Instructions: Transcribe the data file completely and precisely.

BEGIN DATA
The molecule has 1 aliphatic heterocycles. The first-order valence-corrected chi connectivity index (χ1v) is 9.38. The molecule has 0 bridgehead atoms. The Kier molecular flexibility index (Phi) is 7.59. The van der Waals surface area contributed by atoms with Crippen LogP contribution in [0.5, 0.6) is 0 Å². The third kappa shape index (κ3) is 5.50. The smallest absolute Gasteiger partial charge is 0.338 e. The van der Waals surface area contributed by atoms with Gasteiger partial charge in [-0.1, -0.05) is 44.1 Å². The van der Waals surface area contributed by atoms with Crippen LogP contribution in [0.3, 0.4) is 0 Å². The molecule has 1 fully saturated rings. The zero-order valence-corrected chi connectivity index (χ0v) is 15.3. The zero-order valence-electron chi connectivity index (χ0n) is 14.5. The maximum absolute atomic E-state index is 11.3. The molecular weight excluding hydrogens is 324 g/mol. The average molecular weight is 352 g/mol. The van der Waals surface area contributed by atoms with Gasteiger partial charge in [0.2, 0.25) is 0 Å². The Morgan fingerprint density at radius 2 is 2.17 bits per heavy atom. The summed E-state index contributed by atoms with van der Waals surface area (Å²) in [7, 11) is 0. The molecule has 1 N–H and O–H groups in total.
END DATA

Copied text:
The molecule has 1 aliphatic heterocycles. The first-order valence-corrected chi connectivity index (χ1v) is 9.38. The molecule has 0 bridgehead atoms. The Kier molecular flexibility index (Phi) is 7.59. The van der Waals surface area contributed by atoms with Crippen LogP contribution in [0.5, 0.6) is 0 Å². The third kappa shape index (κ3) is 5.50. The smallest absolute Gasteiger partial charge is 0.338 e. The van der Waals surface area contributed by atoms with Gasteiger partial charge in [-0.1, -0.05) is 44.1 Å². The van der Waals surface area contributed by atoms with Crippen LogP contribution in [0.3, 0.4) is 0 Å². The molecule has 1 fully saturated rings. The zero-order valence-corrected chi connectivity index (χ0v) is 15.3. The zero-order valence-electron chi connectivity index (χ0n) is 14.5. The maximum absolute atomic E-state index is 11.3. The molecular weight excluding hydrogens is 324 g/mol. The average molecular weight is 352 g/mol. The van der Waals surface area contributed by atoms with Gasteiger partial charge in [0.2, 0.25) is 0 Å². The Morgan fingerprint density at radius 2 is 2.17 bits per heavy atom. The summed E-state index contributed by atoms with van der Waals surface area (Å²) in [7, 11) is 0. The molecule has 1 N–H and O–H groups in total.